Wisconsin delegates popular at Republican National Convention

TAMPA -- For some Republicans, attending this year's GOP Convention in Tampa set to kick off Tuesday, August 28th is a once-in-a-lifetime opportunity. Never before has Wisconsin played such a big role in the Party heading into the presidential election -- as Wisconsin congressman Paul Ryan is set to formally accept the vice-presidential nomination. Wisconsin's delegates say they're excited to see what this year's Convention will bring.

Van Mobley went to the Republican National Convention four years ago, but the Thiensville village president and Concordia University history professor will not be in Tampa for the Convention this week.

"I'll be with them in spirit, if not in body, and maybe we'll see if we can go again. It's always a great honor to go to a political convention, either Republican or Democrat. I think we have developed some leaders in the state and they're doing a good job. It's just excited to be a part of history, even if we have to watch it on TV," Mobley said.

Robert Spindell's first Republican National Convention was in 1952 -- and he's only missed one since! Spindell says this year may be his favorite, as Wisconsin is drawing national attention through the trio of Gov. Scott Walker, Republican Party Chairman Reince Priebus and now, vice-presidential candidate Ryan.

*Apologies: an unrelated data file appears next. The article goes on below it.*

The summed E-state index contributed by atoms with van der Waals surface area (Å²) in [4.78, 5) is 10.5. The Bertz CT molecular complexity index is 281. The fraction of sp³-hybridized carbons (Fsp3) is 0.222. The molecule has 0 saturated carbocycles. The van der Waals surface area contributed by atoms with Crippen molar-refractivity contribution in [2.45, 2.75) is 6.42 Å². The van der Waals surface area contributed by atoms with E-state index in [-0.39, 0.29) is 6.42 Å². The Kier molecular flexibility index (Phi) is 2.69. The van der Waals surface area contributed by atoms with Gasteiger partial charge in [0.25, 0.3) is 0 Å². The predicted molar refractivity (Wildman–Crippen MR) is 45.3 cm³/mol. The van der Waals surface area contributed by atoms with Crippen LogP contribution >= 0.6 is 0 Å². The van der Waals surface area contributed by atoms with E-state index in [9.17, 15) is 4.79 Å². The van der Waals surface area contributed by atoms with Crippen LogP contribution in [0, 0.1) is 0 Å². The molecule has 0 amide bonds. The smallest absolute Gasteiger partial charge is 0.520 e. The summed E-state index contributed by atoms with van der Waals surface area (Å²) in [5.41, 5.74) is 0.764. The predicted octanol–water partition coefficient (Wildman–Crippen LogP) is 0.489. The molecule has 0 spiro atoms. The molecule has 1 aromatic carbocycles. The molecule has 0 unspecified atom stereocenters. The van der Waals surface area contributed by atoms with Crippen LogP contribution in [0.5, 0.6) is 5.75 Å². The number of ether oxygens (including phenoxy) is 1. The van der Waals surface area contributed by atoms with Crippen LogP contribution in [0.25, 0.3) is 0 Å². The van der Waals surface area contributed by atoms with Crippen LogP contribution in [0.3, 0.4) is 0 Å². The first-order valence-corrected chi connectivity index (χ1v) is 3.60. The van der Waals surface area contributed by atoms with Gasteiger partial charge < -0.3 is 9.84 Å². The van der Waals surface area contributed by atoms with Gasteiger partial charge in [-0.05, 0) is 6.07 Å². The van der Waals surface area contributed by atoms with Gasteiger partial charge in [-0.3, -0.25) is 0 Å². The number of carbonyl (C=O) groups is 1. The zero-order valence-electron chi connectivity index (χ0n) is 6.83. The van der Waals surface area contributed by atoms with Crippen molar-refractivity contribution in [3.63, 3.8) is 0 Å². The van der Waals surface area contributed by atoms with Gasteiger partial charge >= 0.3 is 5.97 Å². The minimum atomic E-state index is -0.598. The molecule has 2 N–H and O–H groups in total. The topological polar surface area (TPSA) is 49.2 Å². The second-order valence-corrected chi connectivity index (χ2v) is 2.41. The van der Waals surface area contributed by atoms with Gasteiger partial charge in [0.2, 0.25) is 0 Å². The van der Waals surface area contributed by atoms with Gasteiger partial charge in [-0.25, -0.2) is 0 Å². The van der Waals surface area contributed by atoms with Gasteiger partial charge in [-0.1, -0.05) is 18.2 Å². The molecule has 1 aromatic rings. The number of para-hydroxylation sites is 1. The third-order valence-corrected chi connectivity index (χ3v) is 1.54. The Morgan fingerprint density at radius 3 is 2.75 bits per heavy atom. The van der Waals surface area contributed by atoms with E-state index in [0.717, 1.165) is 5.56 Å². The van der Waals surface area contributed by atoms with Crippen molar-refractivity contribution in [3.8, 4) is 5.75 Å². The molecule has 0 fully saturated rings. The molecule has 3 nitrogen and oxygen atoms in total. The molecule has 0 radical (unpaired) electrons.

"We are the center of Republicanism in the United States of America. All the delegates, once they learn we're from Wisconsin, they wanna come up and talk to us about 'how'd you do it? We're so proud of what you've done in Wisconsin,'" Spindell said.

Even better for Spindell this year is great seats. The Wisconsin delegation will enjoy a great spot at the Convention due to the fact the VP candidate is from Wisconsin. Spindell said he measured the distance from his seat to the podium and it's about 30 feet.

UW-Milwaukee Professor of Governmental Affairs Mordecai Lee says it's easy to understand why Wisconsin's top conservatives have earned the admiration of Republicans nationwide.

"These three guys from Wisconsin have figured out the secret of how to talk about Republican priorities without sounding like Rush Limbaugh -- like some scary Dr. No," Lee said.

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